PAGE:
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Selling a horse to lesson barn?

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  • Original Poster

    #21
    I am going to visit tomorrow. I have also talked to 3 families who have delt with the barn. So far, so good. Everyone likes the trainer and the owner has owned it for a very long time. I said though that a decision will be made when I come out and see the horses and meet BO/BM/Trainer. I'm still not TOTALLY comfortable with it but they are offering full price and good terms. We'll see.....

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    • #22
      My experience -

      I let a horse go out on trial to a lesson barn long ago. Two weeks later he came back miserable, dirty (not like he'd rolled, but like he hadn't been touched with a brush the whole time), and very nervous with some bad habits to fix. They didn't use the feed I had provided for the trial as it was too much work - which I can understand to some degree, but they just switched him over to their grain and hay w/o any acclimation time. He was a TB, and though not a hard keeper, not a horse you want to mess around with, diet-wise (which they were aware of prior to the trial).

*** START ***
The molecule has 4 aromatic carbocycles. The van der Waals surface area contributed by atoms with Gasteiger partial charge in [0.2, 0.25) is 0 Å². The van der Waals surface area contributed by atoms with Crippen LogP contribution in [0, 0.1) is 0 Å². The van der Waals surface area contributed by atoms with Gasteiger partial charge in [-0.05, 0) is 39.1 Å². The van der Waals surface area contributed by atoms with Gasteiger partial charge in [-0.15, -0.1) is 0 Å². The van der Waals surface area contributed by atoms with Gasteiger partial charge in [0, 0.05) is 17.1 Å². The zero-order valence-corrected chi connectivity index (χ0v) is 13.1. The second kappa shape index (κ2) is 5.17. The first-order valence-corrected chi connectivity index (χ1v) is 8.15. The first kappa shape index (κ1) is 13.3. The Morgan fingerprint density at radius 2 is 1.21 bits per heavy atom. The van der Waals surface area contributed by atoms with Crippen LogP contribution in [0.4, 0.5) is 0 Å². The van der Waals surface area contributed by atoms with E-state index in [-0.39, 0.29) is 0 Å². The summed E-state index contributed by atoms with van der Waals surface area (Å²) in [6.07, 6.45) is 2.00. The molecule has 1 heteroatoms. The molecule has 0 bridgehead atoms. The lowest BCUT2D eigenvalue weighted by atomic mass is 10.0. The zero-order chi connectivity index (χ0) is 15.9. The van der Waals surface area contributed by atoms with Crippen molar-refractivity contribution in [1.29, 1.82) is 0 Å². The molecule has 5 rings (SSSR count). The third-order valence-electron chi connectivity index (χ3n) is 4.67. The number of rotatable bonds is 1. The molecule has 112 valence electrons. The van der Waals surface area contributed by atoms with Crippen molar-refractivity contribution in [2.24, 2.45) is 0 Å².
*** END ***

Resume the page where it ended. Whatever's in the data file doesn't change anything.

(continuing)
This was all with a friend of mine who boarded there checking in on him, too. I got the willies and backed out, though they did want to keep him. While he was certainly not mistreated, he wasn't really "treated" either. This was a very large (100+ horses) barn, and the premier facility for that discipline in the area. It was very well respected and had nothing but good reviews, and I even personally knew many of the boarders and trainers.

      Because of my experience, I would not be interested in considering such a situation again. Some of the posters, however, have mentioned their own school horses that sound as though they're getting excellent care - a situation like that would not be out of the question, but definitely not a big show barn again!